Go to: vicnews.com oakbaynews.com saanichnews.com goldstreamgazette.com Click on Link (on the right)

Instant access to our complete paper! Editorial, Ads, Classifieds, Photos

or Scroll down to the bottom Click on eEdition (paper icon)

EMPLOYMENT SERVICES CENTRES Locations across B.C. Visit one near you. WorkBCCentres.ca 250.387.6121 TDD: 1.800.661.8773

The Employment Program of British Columbia is funded by the Government of Canada and the Province of British Columbia.


GOLDSTREAM NEWS GAZETTE - Wednesday, April 4, 2012

To submit sports story ideas or comments, e-mail sports@goldstreamgazette.com

SPORTS

www.goldstreamgazette.com • A21

Gardening

Bike jammin’ in Colwood World-class cyclists on hand to mentor students at West Shore Parks and Rec Travis Paterson News staff

At six months pregnant, Erinne Willock has put her racing bike away in favour of cruising the Galloping Goose. But the pro-cyclist and 2008 Olympian still knows a thing or two about her sport and is eager to share. This Friday (April 6) Willock will be one of several world-class cyclists lending their knowledge at the School Bike League’s inaugural Bike Jam. “The school bike league is what got me on my bike and started my career,” Willock said. The Stelly’s grad remembers going to school races in the 1990s with 300 or 400 kids competing. When she found herself with time to spare this winter, she offered to help out with the bike league. The day-long festival is a free event for middle and high school students in Greater Victoria and the spring season kickoff for the newly rebranded School Bike League. It takes place outside at the lower park of West Shore Parks and Recreation, using the velodrome and BMX track, among the other natural features available.

“It’s the best place we could imagine,” said School Bike League co-organizer Lara McCulloch. “We’re running dual slalom tracks down the slope, and we’ll have access to track bikes on the Velodrome and BMX bikes on the BMX track.” Willock’s road racing clinic is one of seven half-hour stations that kids will move through at Bike Jam. “We’ll do drills and skills, maybe a few little relay races,” Willock said. “It’s informative and also fun, and good for all skill levels.” Each station will be led by an expert: the Victoria BMX Association, the Greater Victoria Velodrome Association, single-speed cyclocross world champion Drew McKenzie, national mountain biking coach Geoff Pendrel and elite downhill mountain biker Scott Mitchell. Perhaps the most fun element is the Camp of Champions Air Bag. Kids can jump their bike in the air and land on the bag. At 3:30 pro dirt jumpers Jarrett Moore (Oak Bay) and Sam Dueck (Vancouver) will put on an exhibition using the bag. “In the 1990s there was 400 kids in the bike league but last year there was maybe 40 kids,” said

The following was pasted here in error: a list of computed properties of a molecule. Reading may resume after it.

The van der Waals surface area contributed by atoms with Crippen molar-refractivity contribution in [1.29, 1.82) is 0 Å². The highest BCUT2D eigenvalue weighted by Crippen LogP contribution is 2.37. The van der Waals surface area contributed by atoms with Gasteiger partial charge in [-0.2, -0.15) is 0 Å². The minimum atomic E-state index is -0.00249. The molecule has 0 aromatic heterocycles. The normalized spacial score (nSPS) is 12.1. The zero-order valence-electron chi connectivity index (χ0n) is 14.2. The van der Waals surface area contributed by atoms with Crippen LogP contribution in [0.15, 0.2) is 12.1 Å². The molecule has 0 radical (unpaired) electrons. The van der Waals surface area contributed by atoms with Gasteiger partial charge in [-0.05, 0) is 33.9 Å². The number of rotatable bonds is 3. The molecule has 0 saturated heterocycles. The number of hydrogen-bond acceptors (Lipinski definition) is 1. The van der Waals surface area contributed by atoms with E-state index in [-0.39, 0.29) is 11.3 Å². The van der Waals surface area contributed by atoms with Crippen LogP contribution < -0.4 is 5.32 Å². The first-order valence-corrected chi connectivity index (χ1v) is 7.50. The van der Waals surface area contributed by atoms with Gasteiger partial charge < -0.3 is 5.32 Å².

Edward Hill/News staff

Olympian road cyclist Erinne Willock and mountain bike national team coach Geoff Pendrel will be coaching kids at the inaugural Bike Jam at the Juan de Fuca velodrome and BMX park on Friday. McCulloch, who’s on the organizing team with Kate Beardmore, Lister Farrar, Eric Simonson, Bruce Tonkin and Tony Wakelin.

“We’re doing this huge promotion because the word wasn’t getting out. We saw that the bike league needed exposure.”

Registration is free at schoolbikeleague.ca or at the event, which runs 10 a.m. to 4 p.m. sports@goldstreamgazette.com

Lower Island District finals

Juan de Fuca U13 player (left) Brea Christie races with the ball with Cowichan's Emma Dame hot on her heels during Lower Island District play at the Juan de Fuca soccer fields on Saturday. Sharon Tiffin/News staff

Juan de Fuca U 14 player (left) Liam Reimer dekes past Phoenix Clarke Calderon during Lower Island District play at the Juan de Fuca soccer fields. Sharon Tiffin/News staff